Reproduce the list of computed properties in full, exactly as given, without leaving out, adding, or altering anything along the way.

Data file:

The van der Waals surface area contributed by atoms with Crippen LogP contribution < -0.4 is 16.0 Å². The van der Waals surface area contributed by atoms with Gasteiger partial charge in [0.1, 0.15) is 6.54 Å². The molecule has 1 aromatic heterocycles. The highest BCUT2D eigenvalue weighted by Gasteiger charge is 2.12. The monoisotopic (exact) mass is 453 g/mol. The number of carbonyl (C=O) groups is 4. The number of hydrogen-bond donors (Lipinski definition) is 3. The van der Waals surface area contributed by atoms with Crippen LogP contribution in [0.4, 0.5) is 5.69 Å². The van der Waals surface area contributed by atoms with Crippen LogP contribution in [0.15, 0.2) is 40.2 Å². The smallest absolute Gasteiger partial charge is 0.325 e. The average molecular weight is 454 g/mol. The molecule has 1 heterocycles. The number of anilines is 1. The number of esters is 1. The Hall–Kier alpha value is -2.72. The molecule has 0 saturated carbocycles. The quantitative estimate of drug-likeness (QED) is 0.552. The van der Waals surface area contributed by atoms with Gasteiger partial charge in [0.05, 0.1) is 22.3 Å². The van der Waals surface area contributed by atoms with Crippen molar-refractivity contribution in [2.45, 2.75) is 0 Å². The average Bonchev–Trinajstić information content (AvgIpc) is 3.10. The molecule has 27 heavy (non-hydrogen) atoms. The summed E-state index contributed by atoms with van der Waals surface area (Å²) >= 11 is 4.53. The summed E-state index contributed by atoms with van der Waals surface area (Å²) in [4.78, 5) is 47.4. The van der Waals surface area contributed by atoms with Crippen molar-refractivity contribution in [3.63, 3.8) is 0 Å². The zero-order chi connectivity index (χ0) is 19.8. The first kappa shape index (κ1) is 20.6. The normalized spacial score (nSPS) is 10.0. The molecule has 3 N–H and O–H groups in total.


The van der Waals surface area contributed by atoms with Crippen LogP contribution < -0.4 is 16.0 Å². The van der Waals surface area contributed by atoms with Gasteiger partial charge in [0.1, 0.15) is 6.54 Å². The molecule has 1 aromatic heterocycles. The highest BCUT2D eigenvalue weighted by Gasteiger charge is 2.12. The monoisotopic (exact) mass is 453 g/mol. The number of carbonyl (C=O) groups is 4. The number of hydrogen-bond donors (Lipinski definition) is 3. The van der Waals surface area contributed by atoms with Crippen LogP contribution in [0.4, 0.5) is 5.69 Å². The van der Waals surface area contributed by atoms with Crippen LogP contribution in [0.15, 0.2) is 40.2 Å². The smallest absolute Gasteiger partial charge is 0.325 e. The average molecular weight is 454 g/mol. The molecule has 1 heterocycles. The number of anilines is 1. The number of esters is 1. The Hall–Kier alpha value is -2.72. The molecule has 0 saturated carbocycles. The quantitative estimate of drug-likeness (QED) is 0.552. The van der Waals surface area contributed by atoms with Gasteiger partial charge in [0.05, 0.1) is 22.3 Å². The van der Waals surface area contributed by atoms with Crippen molar-refractivity contribution in [2.45, 2.75) is 0 Å². The average Bonchev–Trinajstić information content (AvgIpc) is 3.10. The molecule has 27 heavy (non-hydrogen) atoms. The summed E-state index contributed by atoms with van der Waals surface area (Å²) >= 11 is 4.53. The summed E-state index contributed by atoms with van der Waals surface area (Å²) in [4.78, 5) is 47.4. The van der Waals surface area contributed by atoms with Crippen molar-refractivity contribution in [3.63, 3.8) is 0 Å². The zero-order chi connectivity index (χ0) is 19.8. The first kappa shape index (κ1) is 20.6. The normalized spacial score (nSPS) is 10.0. The molecule has 3 N–H and O–H groups in total.